And experts caution that many factors beyond the CTA’s control can impact crime. For example:
Rail ridership increased 4.2 percent last year, reaching its highest level in 50 years. That means more potential victims populated CTA stations.
Unemployment still nagged the city, particularly among Chicago youth.
And with the number of mobile devices nationwide now exceeding the U.S. population, passengers with cell phones are swarming CTA stations, posing targets for the system’s No. 2 crime of theft.
“There’s a growing number of people carrying electronics,’’ said Cochran. “There’s a growing number of people not aware of the need to protect electronics. There’s a growing number of riders. A growing number of unemployed.
“And a growing number of people who see opportunities on mass transit to find victims.’’
Reported crime also may have gone up, CTA officials say, because of arrests made by targeted anti-pickpocket teams and other CTA “rail-saturation missions.’’
‘We are watching you’
CTA officials insist cameras both solve and deter crime. News reports about suspects caught with the help of CTA cameras discourage potential criminals, some theorize.
Cochran said more signage trumpeting CTA cameras — and their power to help arrest suspects — might strengthen their deterrent punch.
The alderman favors something dramatic, like signs with CTA surveillance photos of suspects caught in the act next to ones of their mugshots. He said the caption could read: “Warning: You commit the crime, get ready to do the time. We are watching you. We are apprehending you.’’
Far tamer CTA signs bear the red icon of a camera above the words “Surveillance Cameras on Premises.’’ At least one such sign should be in every station, CTA officials say.
However, Sun-Times staff couldn’t find them at the Red Line Chicago/State stop — No. 2 systemwide for station crime — or the Brown Line Merchandise Mart stop. They were spotted in the Red Line 69th Street station, the Blue Line Irving Park stop and the Clark/ Lake platform, but in one case a staff member initially missed the sign because it was more visible from the pay area than the turnstile area.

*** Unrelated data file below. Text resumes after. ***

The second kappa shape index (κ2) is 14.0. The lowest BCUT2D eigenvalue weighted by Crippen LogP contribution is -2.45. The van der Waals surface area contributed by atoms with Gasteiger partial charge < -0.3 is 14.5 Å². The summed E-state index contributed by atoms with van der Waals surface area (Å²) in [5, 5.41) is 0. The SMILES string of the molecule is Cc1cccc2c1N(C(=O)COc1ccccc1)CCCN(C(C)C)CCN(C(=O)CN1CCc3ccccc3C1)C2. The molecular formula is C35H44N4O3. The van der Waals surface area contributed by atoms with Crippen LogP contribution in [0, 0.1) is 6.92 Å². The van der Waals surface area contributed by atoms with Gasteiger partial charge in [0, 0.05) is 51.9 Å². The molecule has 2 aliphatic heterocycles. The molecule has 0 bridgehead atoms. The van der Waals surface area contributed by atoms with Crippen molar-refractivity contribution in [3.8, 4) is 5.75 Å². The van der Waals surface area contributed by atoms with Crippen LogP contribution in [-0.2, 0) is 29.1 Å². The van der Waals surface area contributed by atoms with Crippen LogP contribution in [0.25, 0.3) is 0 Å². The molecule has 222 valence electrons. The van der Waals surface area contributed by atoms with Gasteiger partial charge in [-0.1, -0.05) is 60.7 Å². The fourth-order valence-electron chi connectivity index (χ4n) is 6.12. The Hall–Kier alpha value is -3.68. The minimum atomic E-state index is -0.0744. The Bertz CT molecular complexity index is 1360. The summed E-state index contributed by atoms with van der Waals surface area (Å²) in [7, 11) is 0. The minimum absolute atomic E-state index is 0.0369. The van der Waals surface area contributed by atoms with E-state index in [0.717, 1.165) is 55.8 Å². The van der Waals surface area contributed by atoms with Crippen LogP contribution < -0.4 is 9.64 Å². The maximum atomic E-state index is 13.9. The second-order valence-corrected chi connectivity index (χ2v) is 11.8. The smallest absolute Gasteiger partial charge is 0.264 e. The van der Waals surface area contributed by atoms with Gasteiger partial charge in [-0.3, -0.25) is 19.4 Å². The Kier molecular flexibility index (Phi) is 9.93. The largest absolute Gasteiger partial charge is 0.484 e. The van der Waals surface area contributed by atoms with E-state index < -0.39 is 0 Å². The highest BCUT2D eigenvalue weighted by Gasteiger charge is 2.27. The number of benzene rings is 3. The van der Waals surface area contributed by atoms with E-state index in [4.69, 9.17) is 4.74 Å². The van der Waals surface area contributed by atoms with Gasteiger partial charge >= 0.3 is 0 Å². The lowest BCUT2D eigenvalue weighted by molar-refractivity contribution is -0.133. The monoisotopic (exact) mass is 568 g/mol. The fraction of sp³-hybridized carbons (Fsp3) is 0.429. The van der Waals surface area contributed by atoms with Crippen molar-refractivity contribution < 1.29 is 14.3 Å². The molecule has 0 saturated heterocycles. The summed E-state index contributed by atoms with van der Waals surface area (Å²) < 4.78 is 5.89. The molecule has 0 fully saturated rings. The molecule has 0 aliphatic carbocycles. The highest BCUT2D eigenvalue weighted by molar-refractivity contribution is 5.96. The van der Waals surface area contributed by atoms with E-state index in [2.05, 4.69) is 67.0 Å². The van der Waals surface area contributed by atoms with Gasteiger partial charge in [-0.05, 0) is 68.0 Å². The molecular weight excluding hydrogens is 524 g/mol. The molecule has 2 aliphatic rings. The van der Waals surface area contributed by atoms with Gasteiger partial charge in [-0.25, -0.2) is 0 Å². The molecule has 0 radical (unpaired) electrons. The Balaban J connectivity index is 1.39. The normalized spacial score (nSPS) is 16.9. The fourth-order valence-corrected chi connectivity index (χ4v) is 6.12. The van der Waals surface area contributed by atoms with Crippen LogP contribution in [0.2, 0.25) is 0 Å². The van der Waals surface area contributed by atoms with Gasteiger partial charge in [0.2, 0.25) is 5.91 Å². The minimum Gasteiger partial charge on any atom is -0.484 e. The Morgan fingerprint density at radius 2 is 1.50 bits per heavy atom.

Several regular CTA rail riders told the Sun-Times that if signs about cameras exist, they haven’t seen them.
“I think a sign maybe would deter some people,” said Red Line rider Andrea Larson, 21. “But I personally haven’t noticed any signs so I don’t know if other people have either.’’
The Sun-Times analysis indicates “people who are committing crimes don’t care about cameras,’’ said Robert Kelly, president of Amalgamated Transit Union 308, which represents CTA rail line workers.
“That’s a proven fact. Everybody in the world knows that banks have cameras and people still rob banks.’’
“Unrealistic expectation of safety?’’
Dissecting whether cameras actually deter crime is a tricky business, because so many factors can affect whether crime goes up or down, said David Bradford, executive director of Northwestern University’s Center for Public Safety.
Closed circuit cameras that have populated Britain’s public areas and streets for some 15 years are “almost ineffective in preventing crime,’’ Bradford said the most recent study by the United Kingdom’s Home Office Research group indicates.
“Based on the research I’m aware of, closed circuit TV systems in and of themselves do not necessarily have a deterrent effect as far as preventing or reducing crime.’’
But there are indications, Bradford said, that cameras used as part of a bigger, overall enforcement strategy do have an effect. Surveillance signs that are “readily seen, and readily communicate the presence of a camera and that people are being recorded’’ can be one part of that strategy, Bradford said.
“The signage needs to be open and visible,’’ Bradford said. “Why have a sign trying to communicate something if you are going to hide it?’’
The “conventional wisdom when it comes to deterrence is that signs help,’’ agreed James Moore II, director of the transportation engineering program at the University of Southern California.
However, Moore said, some authorities might be concerned that posting big signs about cameras could create “an unrealistic expectation of safety,’’ causing passengers to assume swift help is at hand and to let down their guard.
Said Moore: “God knows what goes through the minds of city attorneys when they weigh these choices.’’
Contributing: Frank Main, Anna Heling